“Saying aggregate data is not useful is like pulling wool over your eyes. Of course it’s useful, we’re using it to open the country up again,” Eisenman said.
Legally, Amazon is within its rights to stop short of the transparency Jumpp and Doan are trying to create. Food businesses are advised to report confirmed cases of coronavirus to the Los Angeles County Public Health Department, and Amazon and Whole Foods representatives told The Times they report confirmed cases to local health authorities. But they are not required to do so.
It is not mandatory for a company to disclose infections to workers unless they are identified as close contacts and subject to quarantine, L.A. County’s Disease Control Bureau said.
In a statement, Amazon spokeswoman Lisa Levandowski detailed measures the company has taken to protect workers, such as implementing social distancing, increased disinfectant spraying, temperature checks and distributing personal protective gear.
“Our top concern is ensuring the health and safety of our employees, and we expect to invest approximately $4 billion from April to June on COVID-related initiatives to get products to customers and keep employees safe,” Levandowski said. “This includes spending more than $800 million in the first half of the year on COVID-19 safety measures.”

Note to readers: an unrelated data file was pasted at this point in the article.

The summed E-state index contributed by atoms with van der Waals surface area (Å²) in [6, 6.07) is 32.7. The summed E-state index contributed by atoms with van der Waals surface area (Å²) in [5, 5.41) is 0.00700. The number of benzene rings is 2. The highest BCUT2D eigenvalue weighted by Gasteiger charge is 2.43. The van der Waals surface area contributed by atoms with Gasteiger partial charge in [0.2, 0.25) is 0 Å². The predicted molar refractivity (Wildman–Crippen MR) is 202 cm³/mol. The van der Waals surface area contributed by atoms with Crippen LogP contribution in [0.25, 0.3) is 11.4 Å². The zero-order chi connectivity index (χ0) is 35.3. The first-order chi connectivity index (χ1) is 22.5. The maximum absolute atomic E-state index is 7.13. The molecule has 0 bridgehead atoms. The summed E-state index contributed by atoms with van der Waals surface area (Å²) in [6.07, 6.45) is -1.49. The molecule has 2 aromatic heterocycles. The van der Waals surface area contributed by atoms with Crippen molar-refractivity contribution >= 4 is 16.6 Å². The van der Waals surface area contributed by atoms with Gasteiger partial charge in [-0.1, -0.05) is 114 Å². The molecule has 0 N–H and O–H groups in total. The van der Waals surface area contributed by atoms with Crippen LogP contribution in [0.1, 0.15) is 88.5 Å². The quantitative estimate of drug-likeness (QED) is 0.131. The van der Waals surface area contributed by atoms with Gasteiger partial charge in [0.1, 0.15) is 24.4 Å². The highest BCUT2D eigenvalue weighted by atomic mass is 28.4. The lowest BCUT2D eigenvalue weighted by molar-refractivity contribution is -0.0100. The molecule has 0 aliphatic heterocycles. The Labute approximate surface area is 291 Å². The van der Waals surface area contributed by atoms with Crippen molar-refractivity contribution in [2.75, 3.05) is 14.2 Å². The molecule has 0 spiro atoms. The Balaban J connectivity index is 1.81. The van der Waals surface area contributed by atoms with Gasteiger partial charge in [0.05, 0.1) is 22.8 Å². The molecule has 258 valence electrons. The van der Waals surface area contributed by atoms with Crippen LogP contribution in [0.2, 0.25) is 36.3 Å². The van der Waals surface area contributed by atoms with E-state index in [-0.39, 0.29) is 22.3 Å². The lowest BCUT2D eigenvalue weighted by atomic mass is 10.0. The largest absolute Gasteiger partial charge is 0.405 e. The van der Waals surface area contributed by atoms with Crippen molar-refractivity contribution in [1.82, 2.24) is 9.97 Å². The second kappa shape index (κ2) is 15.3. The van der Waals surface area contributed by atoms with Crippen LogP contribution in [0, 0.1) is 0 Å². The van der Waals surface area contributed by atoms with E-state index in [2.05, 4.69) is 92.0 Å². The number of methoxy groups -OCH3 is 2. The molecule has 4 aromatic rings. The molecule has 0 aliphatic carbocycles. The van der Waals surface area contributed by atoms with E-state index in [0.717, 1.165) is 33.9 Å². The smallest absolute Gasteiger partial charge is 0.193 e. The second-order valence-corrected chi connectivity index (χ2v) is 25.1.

After someone at an Amazon or Whole Foods facility tests positive for COVID-19, their co-workers usually receive alerts in the form of texts or automated voicemail. “We continue to follow the guidance of the CDC and will inform anyone who may have had close contact. We have taken measures to keep you safe,” a typical notification reads.
Jumpp, who maintains the Amazon case list with help from several other employees, includes cases in her count only when she can confirm them with documentation: screenshots of the internal company texts or downloaded voicemails.
Unlike Jumpp’s tally, the Whole Foods list also includes references to cases posted on Reddit and Twitter. A disclaimer at the top says the marked social media-sourced cases are not “100% verified.”
Complicating these efforts is the patchiness of the notification system. Workers sometimes receive notifications only after a long delay. Sometimes they never come.
At a Whole Foods store in Laguna Niguel in Orange County, notifications are issued seemingly at random. One employee said she received an automated voicemail about the first confirmed case but not subsequent text alerts. She asked not to be named because she feared professional repercussions.